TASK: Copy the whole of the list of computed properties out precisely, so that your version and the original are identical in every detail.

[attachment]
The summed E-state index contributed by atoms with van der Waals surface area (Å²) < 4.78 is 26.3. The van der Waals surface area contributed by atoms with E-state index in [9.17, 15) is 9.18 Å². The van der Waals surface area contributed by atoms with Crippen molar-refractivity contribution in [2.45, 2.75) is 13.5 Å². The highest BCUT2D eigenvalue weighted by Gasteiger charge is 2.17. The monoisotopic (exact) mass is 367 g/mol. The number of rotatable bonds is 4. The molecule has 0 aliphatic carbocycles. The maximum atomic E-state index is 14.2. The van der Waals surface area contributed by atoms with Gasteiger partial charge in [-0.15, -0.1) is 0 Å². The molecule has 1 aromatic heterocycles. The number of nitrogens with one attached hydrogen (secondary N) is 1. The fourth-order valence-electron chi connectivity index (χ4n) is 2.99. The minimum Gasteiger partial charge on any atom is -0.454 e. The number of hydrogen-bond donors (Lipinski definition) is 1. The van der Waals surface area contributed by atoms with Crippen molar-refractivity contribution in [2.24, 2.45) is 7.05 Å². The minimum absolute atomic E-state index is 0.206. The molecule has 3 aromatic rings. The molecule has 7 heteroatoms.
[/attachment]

The summed E-state index contributed by atoms with van der Waals surface area (Å²) < 4.78 is 26.3. The van der Waals surface area contributed by atoms with E-state index in [9.17, 15) is 9.18 Å². The van der Waals surface area contributed by atoms with Crippen molar-refractivity contribution in [2.45, 2.75) is 13.5 Å². The highest BCUT2D eigenvalue weighted by Gasteiger charge is 2.17. The monoisotopic (exact) mass is 367 g/mol. The number of rotatable bonds is 4. The molecule has 0 aliphatic carbocycles. The maximum atomic E-state index is 14.2. The van der Waals surface area contributed by atoms with Gasteiger partial charge in [-0.15, -0.1) is 0 Å². The molecule has 1 aromatic heterocycles. The number of nitrogens with one attached hydrogen (secondary N) is 1. The fourth-order valence-electron chi connectivity index (χ4n) is 2.99. The minimum Gasteiger partial charge on any atom is -0.454 e. The number of hydrogen-bond donors (Lipinski definition) is 1. The van der Waals surface area contributed by atoms with Crippen molar-refractivity contribution in [2.24, 2.45) is 7.05 Å². The minimum absolute atomic E-state index is 0.206. The molecule has 3 aromatic rings. The molecule has 7 heteroatoms.